Reports of Salt and Pepper span several years, are focused in a fairly small area of I Corps, and all reports are quite similar.  The consistency of these reports is enough to convince US intelligence that something was going on there.  I was never part of any of the work done on Salt and Pepper.  Most of that was done during the war and, when I arrived in DIA, there was only the file (a large file) and we were not working on it, though I did read through it. 

The bottom line is that there was never any firm identification established of Salt and Pepper.  Most reports come from members of US combat units who report that, in the midst of a firefight, they observed a "black guy and a white guy" with the PAVN.  Others report seeing only the white guy, others only the black guy.  Some reports claim that one or the other of Salt and Pepper called out.   People who claimed to have seen Salt and Pepper were shown photographs of missing Americans.  While many guys picked out photos, there was no consistency to the selected photos sufficient to identify one guy as Salt or Pepper.  (Remember this:  If the Department of Defense says "We believe that this guy is working with PAVN forces," then that's a serious charge.  From my reading of the file, there just was never sufficiently consistent identification to finger anyone.

The reports consistently identified:


Salt as white; 5 feet 10 inches to 6 feet; dark hair; medium to slender build.


Pepper as African-American or Hispanic; 5 feet 6 inches or so; black hair; medium build.

So, who were Salt and Pepper?


Could have been American deserters.


Could have been French colonial troops or Legionnaires.  There were (are) some of those who stayed in Vietnam after the French withdrawal.


Could have been from some third country serving as observers or advisors.


Other theories?

(NOTE:  In late 1998, I submitted a FOIA request to the Pentagon for the Salt and Pepper file.  Have not heard from them so I have just re-submitted.  When I get the file, I will study it and revise this posting accordingly.)

"Soul City"

Another of the persistent stories is that of "Soul City."   This was supposedly an area of Saigon-Cholon where a lot of African-American servicemen, many of them deserters, lived.  The stories about Soul City are all over the place, some saying that the Military Police -- US and ARVN -- did not dare enter the area; other stories tell of rampant drug dealing and usage, black marketeering, and the like.  While I was on active duty and speaking publicly on the MIA issue, I was often asked if we believed that some of the MIAs were guys in "Soul City" who just stayed there.  Answer:  Could be.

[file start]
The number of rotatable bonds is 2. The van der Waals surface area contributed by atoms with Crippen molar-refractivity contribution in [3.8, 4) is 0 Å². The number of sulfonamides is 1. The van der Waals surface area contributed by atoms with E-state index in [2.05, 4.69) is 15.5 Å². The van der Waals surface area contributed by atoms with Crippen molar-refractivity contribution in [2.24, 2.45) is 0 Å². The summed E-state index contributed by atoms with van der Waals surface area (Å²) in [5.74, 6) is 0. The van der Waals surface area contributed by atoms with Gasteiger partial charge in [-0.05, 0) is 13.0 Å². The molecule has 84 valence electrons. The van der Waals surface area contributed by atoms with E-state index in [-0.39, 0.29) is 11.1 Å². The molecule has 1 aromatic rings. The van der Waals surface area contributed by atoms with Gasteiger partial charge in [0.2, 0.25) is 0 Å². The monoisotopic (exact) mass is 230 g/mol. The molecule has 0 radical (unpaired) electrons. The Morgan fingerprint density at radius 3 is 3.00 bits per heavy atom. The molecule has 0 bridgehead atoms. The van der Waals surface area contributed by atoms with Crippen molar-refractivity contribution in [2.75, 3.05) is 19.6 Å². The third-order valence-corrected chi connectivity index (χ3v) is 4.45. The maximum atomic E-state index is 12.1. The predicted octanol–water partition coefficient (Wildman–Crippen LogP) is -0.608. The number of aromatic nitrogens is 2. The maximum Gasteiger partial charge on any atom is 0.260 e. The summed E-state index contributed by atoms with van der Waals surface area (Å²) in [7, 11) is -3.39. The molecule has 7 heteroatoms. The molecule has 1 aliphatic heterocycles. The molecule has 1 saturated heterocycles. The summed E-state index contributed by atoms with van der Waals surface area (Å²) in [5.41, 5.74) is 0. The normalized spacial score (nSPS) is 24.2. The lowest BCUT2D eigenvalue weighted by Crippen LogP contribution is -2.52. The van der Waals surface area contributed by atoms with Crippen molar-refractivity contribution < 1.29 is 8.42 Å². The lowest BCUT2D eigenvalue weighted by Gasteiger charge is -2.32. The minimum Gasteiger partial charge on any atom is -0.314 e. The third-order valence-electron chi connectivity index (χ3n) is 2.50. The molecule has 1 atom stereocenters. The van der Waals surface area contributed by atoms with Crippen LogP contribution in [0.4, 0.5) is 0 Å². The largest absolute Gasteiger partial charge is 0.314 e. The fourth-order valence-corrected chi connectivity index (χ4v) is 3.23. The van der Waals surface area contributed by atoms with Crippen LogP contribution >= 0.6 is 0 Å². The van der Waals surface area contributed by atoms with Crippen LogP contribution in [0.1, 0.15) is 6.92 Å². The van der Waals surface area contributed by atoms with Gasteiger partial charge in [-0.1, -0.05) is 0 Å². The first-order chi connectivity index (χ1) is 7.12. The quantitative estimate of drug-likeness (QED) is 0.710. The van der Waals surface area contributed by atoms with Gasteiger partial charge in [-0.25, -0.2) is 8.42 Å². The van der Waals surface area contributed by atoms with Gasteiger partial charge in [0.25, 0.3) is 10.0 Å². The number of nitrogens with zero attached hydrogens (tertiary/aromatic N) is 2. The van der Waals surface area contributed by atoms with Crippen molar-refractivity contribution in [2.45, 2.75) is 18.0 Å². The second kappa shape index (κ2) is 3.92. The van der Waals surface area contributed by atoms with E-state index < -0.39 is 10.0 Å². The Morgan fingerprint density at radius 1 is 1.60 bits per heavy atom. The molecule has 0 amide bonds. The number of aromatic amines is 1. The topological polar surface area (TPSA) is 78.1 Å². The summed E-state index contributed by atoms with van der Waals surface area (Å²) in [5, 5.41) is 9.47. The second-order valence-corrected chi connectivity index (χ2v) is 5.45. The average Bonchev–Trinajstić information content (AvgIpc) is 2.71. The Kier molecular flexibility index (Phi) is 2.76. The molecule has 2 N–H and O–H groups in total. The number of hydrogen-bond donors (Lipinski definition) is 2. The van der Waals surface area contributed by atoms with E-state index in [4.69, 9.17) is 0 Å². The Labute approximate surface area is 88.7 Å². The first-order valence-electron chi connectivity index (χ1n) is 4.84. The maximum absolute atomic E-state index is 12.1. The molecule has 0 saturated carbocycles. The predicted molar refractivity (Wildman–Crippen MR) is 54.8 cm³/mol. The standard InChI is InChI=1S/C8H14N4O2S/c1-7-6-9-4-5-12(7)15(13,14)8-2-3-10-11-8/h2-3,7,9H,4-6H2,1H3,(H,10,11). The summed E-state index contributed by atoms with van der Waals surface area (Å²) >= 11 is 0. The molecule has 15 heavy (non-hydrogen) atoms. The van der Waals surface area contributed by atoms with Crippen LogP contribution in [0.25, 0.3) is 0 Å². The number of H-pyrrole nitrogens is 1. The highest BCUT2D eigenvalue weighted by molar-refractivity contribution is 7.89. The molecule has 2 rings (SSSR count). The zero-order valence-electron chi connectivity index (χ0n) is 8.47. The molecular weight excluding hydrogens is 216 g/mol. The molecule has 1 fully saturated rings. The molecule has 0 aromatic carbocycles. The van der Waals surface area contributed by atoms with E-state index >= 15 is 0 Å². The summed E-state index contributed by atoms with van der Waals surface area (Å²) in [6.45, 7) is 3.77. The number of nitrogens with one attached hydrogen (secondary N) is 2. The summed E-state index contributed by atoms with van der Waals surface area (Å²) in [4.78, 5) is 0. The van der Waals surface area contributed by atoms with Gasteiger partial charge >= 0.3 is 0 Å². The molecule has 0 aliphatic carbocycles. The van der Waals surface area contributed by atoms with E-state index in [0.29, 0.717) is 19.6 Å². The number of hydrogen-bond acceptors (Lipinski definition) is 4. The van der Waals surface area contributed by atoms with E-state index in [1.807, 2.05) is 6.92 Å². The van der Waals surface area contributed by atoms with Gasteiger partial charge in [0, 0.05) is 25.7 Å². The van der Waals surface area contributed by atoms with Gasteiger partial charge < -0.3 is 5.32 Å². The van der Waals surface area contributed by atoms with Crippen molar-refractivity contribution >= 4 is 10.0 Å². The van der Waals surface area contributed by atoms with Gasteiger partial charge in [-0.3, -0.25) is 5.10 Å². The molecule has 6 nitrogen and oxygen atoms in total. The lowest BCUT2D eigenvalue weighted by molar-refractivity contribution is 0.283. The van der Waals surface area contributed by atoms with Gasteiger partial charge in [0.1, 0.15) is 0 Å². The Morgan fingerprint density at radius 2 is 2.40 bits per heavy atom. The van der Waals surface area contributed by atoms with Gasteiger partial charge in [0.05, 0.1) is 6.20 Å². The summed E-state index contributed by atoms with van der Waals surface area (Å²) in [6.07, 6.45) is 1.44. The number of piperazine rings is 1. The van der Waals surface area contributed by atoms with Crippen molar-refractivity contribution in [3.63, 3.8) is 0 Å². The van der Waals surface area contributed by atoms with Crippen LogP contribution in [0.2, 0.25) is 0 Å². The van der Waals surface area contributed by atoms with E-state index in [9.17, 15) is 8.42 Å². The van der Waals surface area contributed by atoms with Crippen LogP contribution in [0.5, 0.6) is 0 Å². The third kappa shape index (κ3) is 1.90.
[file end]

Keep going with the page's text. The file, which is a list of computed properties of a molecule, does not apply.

Let me relate one story.  In 1986, LTG Leonard Perroots, USAF, Director of DIA, asked a group of retired general officers to come into DIA and review some claims being made by LTG Eugene Tighe, USAF, himself a former Director of DIA.   One of these officers was LTG John Murray, US Army, who had been the next-to-last US Defense Attaché in Saigon.  Murray was an interesting gentleman; he lived in the D.C. area and he came into our office frequently because we had asked him to help us locate and work through some Attaché Office records.  Murray told this story.

His office, and other offices in the Embassy, knew that there were Americans in Saigon (1974 - 75).  He suspected that some of these may have been deserters.

As it became clear that the Communists were massing for a major attack on the South, the Embassy began to advertise for Americans to report to the Embassy for evacuation.  This "advertising" was done through Vietnamese and English language broadcasts, newspapers, and through police and military channels.  As a result, there was a sporadic flow of people showing up at the Embassy and being sent on to Clark Air Base in the Philippines to sort out who they were.

Murray went on to say that, as the Commie forces took over the Central Highlands and headed for Saigon, the flow increased and, in his words, "You would not believe some of the guys who came out of the woodwork."  He estimated, as I recall, that about 300 - 350 "Americans" answered this call over a period of weeks and were moved on to Clark.

General Murray had no further knowledge.  We did not pursue the matter because we figured that if any of these people were deserters, they would have been scrubbed out of any MIA listings long time ago.

So, what does this have to do with "Soul City" and the possibility of American deserters living in Vietnam to this day?  Only that I would not be surprised to see  one turn up one day.

In Conclusion

My friend Bob Destatte put it well when he stated:


We have enough solid information on the circumstances of loss for most of the
approximately 40 men who are carried on the books as having deserted in Vietnam
to be confident they deserted while in Vietnam.  But we cannot confidently rule out the possibility that there is another Douglas Beane, Roger Cyawr, or Mateo Sabog somewhere out there.

The statistics don't begin to tell the story.  Each and every incident in which
an American or group of Americans became unaccounted for is unique.  The truth
and the complexity of the issue lie in the details of the individual cases.


Thanks for patiently reading this long article.  Go have a cold one, you earned it.